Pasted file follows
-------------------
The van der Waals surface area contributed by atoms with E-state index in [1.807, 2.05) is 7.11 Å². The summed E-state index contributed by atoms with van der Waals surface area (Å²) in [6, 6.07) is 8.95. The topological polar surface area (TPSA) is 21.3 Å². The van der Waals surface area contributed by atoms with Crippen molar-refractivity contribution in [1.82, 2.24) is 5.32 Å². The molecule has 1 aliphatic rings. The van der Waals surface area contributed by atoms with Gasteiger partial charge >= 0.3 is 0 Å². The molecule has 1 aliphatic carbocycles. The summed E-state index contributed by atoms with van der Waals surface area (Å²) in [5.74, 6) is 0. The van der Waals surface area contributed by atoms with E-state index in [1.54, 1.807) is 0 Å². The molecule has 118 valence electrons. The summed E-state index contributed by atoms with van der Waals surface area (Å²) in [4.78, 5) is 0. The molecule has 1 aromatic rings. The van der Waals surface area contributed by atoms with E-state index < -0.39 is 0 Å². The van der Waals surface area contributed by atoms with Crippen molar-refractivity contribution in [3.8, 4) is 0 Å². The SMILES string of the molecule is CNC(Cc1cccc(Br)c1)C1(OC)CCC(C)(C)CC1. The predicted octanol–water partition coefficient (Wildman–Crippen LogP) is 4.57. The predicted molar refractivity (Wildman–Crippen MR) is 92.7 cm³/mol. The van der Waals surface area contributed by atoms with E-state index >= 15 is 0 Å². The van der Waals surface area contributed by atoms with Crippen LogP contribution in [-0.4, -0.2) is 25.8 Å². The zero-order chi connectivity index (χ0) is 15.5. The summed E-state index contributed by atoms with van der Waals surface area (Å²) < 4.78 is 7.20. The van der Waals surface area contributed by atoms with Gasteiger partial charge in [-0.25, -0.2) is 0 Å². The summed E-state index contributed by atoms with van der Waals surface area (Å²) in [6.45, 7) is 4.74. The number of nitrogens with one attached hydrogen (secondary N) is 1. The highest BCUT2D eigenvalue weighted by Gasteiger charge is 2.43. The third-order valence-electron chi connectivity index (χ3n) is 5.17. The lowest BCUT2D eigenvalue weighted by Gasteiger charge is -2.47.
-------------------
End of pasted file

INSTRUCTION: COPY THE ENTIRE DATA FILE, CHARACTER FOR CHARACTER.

The van der Waals surface area contributed by atoms with E-state index in [1.807, 2.05) is 7.11 Å². The summed E-state index contributed by atoms with van der Waals surface area (Å²) in [6, 6.07) is 8.95. The topological polar surface area (TPSA) is 21.3 Å². The van der Waals surface area contributed by atoms with Crippen molar-refractivity contribution in [1.82, 2.24) is 5.32 Å². The molecule has 1 aliphatic rings. The van der Waals surface area contributed by atoms with Gasteiger partial charge >= 0.3 is 0 Å². The molecule has 1 aliphatic carbocycles. The summed E-state index contributed by atoms with van der Waals surface area (Å²) in [5.74, 6) is 0. The van der Waals surface area contributed by atoms with E-state index in [1.54, 1.807) is 0 Å². The molecule has 118 valence electrons. The summed E-state index contributed by atoms with van der Waals surface area (Å²) in [4.78, 5) is 0. The molecule has 1 aromatic rings. The van der Waals surface area contributed by atoms with E-state index < -0.39 is 0 Å². The van der Waals surface area contributed by atoms with Crippen molar-refractivity contribution in [3.8, 4) is 0 Å². The SMILES string of the molecule is CNC(Cc1cccc(Br)c1)C1(OC)CCC(C)(C)CC1. The predicted octanol–water partition coefficient (Wildman–Crippen LogP) is 4.57. The predicted molar refractivity (Wildman–Crippen MR) is 92.7 cm³/mol. The van der Waals surface area contributed by atoms with E-state index >= 15 is 0 Å². The van der Waals surface area contributed by atoms with Crippen LogP contribution in [-0.4, -0.2) is 25.8 Å². The zero-order chi connectivity index (χ0) is 15.5. The summed E-state index contributed by atoms with van der Waals surface area (Å²) < 4.78 is 7.20. The van der Waals surface area contributed by atoms with Gasteiger partial charge in [-0.25, -0.2) is 0 Å². The summed E-state index contributed by atoms with van der Waals surface area (Å²) in [6.45, 7) is 4.74. The number of nitrogens with one attached hydrogen (secondary N) is 1. The highest BCUT2D eigenvalue weighted by Gasteiger charge is 2.43. The third-order valence-electron chi connectivity index (χ3n) is 5.17. The lowest BCUT2D eigenvalue weighted by Gasteiger charge is -2.47.